I’d just like to finish up by saying that our first week here has been tremendously blessed so far. Things are falling into place for our ministries and we are making fruitful contact with all the various people we’ll be working with. People are being immensely generous for us, and helping to provide us with all the things we need (including food and groceries to get us started, as well as a local cellphone!) We have a place to stay free of rent, and just have to pay utilities and grocery bills. There are so many good things happening that I can’t even write about them all because it would make this the longest journal entry ever, AND IT’S ONLY THE FIRST WEEK! Everything that is happening is confirming the fact that we are right where God wants us. Mr. Frank even said that never before has a mission post started off with so many things falling into place so easily and quickly. That being said, I am VERY excited about what God has in store for us in the coming weeks and months.

God Bless!

p.s.- Thought the seasponges I found at Vieux Fort (Atlantic side) would make good loofahs. NOT so. Just a bit too rough. They’ll probably make better sink and toilet and shower scrubbers. 🙂

p.s.s. – I should also mention that we have daily access to Mass and Confession (if necessary). 😀 Praise the Lord!

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January 2011 Missionary Newsletter!

Dearest Benefactors and Prayer Supporters,

 

It is with great joy that I write this latest newsletter to y’all. There is much to rejoice about and much news to share. First of all, let me share the big news that I now have a mission post! Praise God! When I sent out the last newsletter, there were three possible mission posts and we were searching and hoping and praying and emailing and doing everything we could to try and figure out where God wanted our mission team to go. To make a long story short, we finally heard back from Archbishop Rivas and he welcomes us with open arms in St. Lucia! (For those who don’t know, St. Lucia is a tiny island nation in the southern part of the eastern Carribean. The island is a mere 14 miles x 24 miles, with a population of approximately 160,000. English is the primary language, while many of the people also speak Creole. The people are friendly and the culture is welcoming. However, family life is not strong and purity and chastity are often overlooked.) Archbishop Rivas informed us that we will be staying at a convent with the Corpus Christi Carmelites. They live on the second floor, and there are several rooms on the first floor where myself and the Eckstine family will stay.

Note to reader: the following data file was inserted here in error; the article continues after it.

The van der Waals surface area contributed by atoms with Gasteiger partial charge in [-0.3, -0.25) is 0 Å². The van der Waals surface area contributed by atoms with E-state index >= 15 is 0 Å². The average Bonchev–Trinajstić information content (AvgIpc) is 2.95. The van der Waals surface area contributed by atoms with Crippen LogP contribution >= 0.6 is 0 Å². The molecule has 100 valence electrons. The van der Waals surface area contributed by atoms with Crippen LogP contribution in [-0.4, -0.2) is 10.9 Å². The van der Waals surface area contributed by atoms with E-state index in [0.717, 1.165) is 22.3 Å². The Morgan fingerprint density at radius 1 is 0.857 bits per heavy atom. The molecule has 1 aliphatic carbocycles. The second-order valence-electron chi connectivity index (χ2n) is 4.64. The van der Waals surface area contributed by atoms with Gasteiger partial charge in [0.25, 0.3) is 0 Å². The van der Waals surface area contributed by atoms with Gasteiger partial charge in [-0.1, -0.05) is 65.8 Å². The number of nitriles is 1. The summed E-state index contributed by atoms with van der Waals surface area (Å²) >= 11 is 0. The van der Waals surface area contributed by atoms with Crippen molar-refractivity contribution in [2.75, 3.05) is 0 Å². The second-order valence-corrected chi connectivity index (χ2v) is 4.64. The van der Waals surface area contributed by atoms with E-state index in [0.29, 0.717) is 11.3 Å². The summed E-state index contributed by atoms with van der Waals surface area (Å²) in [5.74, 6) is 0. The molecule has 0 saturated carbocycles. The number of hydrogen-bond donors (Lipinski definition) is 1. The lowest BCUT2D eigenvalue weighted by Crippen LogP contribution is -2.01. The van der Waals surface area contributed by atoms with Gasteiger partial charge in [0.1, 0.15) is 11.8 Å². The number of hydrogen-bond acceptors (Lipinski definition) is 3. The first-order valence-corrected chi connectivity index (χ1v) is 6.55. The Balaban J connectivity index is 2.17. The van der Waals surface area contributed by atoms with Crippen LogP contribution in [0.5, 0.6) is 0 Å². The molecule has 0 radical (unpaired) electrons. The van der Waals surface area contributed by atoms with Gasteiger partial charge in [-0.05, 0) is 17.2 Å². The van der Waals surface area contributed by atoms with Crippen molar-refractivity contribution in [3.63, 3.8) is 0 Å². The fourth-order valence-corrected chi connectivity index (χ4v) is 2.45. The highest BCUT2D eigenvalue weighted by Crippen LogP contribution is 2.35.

As far as ministry is concerned, we know for sure that there is a nursing home on the same premises where we will be ministering. The Archbishop also asked me to teach at one of the all-boys school. Aside from that, there are lots of other possibilities. We are hoping to have lots of opportunities to evangelize as well as work with the poor. As mentioned above, we also hope that our witness as a family and a committed single will open doors for ministering to and strengthening family life as well as the values of chastity and purity in the culture. And as funny as it may sound, we hope to be able to minister to tourists as well. Whether it be standing at the dock when the cruise ships come in holding a sign with information on Mass times and ministry opportunities, or whether it be our simple witness through our missionary way of life, we hope to inspire visitors to witness to the Gospel EVEN when they are on vacation. I guess you could say that patience and waiting has paid off. As it says in Isaiah 40:31 “Those who wait upon the Lord will renew their strength”. We fly out of New Orleans on January 19th to head to St. Lucia, with a  quick layover in Miami. However, as much as it brings me joy to report on all of this good news, please offer up prayers for the other mission teams. They are still trying to figure out lots of details and logistics, and when you’re a missionary who’s ready to go out into the mission field, waiting can be very difficult.

 

The Lord has also blessed me tremendously in my preparations to leave for St. Lucia. I’ve been able to whittle down my clothing and possessions to what I can fit in my luggage. A friend of mine donated to me a large duffel bag which will help tremendously in packing my clothes and other items. One of the gifts my parents gave me for Christmas is a digital camera, which will help me to document all of our missionary activities and keep everyone posted via blogs, facebook, and email. I could go on and on about all the kindness shown to me and the help given to me as I prepare to leave for missions. Alas, I only have two pages for my newsletter, so I’ll save some of the stories for my online blog! I do have some prayer requests that I’d like you to offer up. 1.) For ABUNDANT prayer support for all of FMC and its missionaries. We cannot do what we do if we are not supported daily in prayer. 2.) Focus and dedication for all of the missionaries. It’s very easy to get distracted and lose sight of what God has called us to do. 3.)Please also pray that God would raise up generous donors for our efforts. Trust me, I hate to talk about money, but I have to. It’s a necessity. As a mission company and as individual missionaries, we simply cannot do what we do without the help of others.